A new law will eliminate subminimum wages for people with disabilities in Maine.
On March 18, Gov. Janet Mills signed a bill, sponsored by Assistant House Majority Leader Ryan Fecteau, D-Biddeford, forbidding employers from paying workers less than minimum wage if they have a mental or physical disability. It will take effect June 16.
In the past, employers could request an exemption from minimum wage laws, under a little known federal law from 1938 that allowed them to pay people less “whose earning or productive capacity is impaired by a physical or mental disability, including those relating to age or injury,” if they could prove the workers were not as productive as others.
Fewer Maine employers have been using the subminimum wage in recent years.
In 2013, 13 Maine employers obtained subminimum wage certificates — which were good for two years — from both the U.S. Department of Labor and the Maine Department of Labor to allow them to pay subminimum wages, according to the Maine Department of Labor. In 2015, eight employers had the authorization.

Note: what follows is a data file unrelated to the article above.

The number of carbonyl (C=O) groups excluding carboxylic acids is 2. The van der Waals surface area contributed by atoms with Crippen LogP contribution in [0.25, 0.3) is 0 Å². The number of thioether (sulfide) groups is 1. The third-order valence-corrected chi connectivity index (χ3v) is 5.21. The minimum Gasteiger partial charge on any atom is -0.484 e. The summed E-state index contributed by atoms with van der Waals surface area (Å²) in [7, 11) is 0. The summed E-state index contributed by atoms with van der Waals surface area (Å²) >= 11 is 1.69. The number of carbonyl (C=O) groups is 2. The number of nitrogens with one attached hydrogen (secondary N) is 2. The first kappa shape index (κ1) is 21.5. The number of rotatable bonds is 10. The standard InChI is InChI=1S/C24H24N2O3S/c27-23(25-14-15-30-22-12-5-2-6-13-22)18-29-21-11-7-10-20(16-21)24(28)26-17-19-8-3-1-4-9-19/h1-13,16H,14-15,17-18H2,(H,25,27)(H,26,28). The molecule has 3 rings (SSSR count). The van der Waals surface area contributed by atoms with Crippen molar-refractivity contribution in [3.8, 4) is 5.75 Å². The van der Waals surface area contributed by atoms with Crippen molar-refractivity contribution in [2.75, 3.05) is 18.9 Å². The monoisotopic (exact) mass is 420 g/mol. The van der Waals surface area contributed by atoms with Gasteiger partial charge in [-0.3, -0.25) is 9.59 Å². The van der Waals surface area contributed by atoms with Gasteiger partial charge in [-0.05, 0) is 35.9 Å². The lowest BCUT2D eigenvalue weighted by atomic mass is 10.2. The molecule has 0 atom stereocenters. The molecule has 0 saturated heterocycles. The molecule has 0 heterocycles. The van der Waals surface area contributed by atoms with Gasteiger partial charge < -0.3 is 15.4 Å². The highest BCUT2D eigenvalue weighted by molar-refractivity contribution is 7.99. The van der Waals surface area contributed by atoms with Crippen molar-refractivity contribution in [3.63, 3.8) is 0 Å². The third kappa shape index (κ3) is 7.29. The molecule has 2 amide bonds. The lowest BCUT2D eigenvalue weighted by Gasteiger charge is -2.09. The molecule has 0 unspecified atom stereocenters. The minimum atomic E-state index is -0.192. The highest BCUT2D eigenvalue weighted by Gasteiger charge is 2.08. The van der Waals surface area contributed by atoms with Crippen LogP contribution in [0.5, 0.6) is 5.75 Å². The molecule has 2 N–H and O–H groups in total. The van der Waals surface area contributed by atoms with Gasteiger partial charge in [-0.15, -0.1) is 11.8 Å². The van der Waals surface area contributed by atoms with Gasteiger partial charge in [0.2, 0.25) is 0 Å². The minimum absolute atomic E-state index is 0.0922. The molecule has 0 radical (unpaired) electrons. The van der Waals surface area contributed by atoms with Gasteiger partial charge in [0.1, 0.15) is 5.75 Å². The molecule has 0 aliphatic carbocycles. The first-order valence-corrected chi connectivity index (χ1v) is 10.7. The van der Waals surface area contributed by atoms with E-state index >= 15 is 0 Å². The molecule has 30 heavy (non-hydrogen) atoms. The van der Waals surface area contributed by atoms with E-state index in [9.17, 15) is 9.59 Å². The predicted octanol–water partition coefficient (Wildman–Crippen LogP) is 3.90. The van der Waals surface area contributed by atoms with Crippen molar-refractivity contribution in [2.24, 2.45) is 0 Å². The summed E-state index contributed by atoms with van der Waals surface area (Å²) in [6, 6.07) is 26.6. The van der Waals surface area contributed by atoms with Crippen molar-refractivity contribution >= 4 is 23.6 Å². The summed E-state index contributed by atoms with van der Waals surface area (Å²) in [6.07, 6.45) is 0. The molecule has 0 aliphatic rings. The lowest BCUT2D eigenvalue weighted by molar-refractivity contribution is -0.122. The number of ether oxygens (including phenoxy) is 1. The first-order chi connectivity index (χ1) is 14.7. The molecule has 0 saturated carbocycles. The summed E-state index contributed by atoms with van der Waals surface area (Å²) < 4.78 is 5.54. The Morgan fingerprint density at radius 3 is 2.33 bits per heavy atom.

In 2017, Skills Inc., based in the Somerset County town of St. Albans, was the only employer in Maine authorized to pay employees a subminimum wage.
That year, the Bangor Daily News uncovered that the organization, which offers programming and jobs to people with intellectual disabilities, paid an employee as little as $2.14 per hour. At the same time, its executives received six-figure salaries. One year, the organization paid a manager $570,000.
[A Maine nonprofit paid its disabled workers less than minimum wage while its executives got six figures]
At the time, the organization acknowledged that “not all decisions made were the best decisions.”
Today, no employers in Maine have authorization to pay people less than minimum wage, which is $12 per hour.
At least four other states have eliminated the subminimum wage option, according to the National Conference of State Legislatures.